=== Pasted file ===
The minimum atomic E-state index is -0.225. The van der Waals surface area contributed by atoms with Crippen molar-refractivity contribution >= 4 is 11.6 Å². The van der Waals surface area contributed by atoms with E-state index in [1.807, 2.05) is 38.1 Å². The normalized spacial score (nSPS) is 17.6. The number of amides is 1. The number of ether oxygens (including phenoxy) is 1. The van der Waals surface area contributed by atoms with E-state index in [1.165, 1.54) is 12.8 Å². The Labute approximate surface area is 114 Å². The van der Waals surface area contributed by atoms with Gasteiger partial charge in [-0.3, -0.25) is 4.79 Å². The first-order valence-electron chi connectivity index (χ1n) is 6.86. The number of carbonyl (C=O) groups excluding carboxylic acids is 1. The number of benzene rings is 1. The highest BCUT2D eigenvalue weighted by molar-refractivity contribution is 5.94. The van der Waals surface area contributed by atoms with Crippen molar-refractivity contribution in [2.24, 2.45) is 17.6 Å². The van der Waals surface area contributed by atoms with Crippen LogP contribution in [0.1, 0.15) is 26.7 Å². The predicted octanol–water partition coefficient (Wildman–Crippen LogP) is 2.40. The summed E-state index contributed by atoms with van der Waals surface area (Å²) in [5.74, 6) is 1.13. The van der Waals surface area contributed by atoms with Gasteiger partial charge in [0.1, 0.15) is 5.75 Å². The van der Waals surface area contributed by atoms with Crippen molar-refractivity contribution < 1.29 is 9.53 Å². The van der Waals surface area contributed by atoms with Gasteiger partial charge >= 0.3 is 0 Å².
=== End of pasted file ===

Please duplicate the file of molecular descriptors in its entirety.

The minimum atomic E-state index is -0.225. The van der Waals surface area contributed by atoms with Crippen molar-refractivity contribution >= 4 is 11.6 Å². The van der Waals surface area contributed by atoms with E-state index in [1.807, 2.05) is 38.1 Å². The normalized spacial score (nSPS) is 17.6. The number of amides is 1. The number of ether oxygens (including phenoxy) is 1. The van der Waals surface area contributed by atoms with E-state index in [1.165, 1.54) is 12.8 Å². The Labute approximate surface area is 114 Å². The van der Waals surface area contributed by atoms with Gasteiger partial charge in [-0.3, -0.25) is 4.79 Å². The first-order valence-electron chi connectivity index (χ1n) is 6.86. The number of carbonyl (C=O) groups excluding carboxylic acids is 1. The number of benzene rings is 1. The highest BCUT2D eigenvalue weighted by molar-refractivity contribution is 5.94. The van der Waals surface area contributed by atoms with Crippen molar-refractivity contribution in [2.24, 2.45) is 17.6 Å². The van der Waals surface area contributed by atoms with Crippen LogP contribution in [0.1, 0.15) is 26.7 Å². The predicted octanol–water partition coefficient (Wildman–Crippen LogP) is 2.40. The summed E-state index contributed by atoms with van der Waals surface area (Å²) in [5.74, 6) is 1.13. The van der Waals surface area contributed by atoms with Gasteiger partial charge in [0.1, 0.15) is 5.75 Å². The van der Waals surface area contributed by atoms with Crippen molar-refractivity contribution < 1.29 is 9.53 Å². The van der Waals surface area contributed by atoms with Gasteiger partial charge >= 0.3 is 0 Å².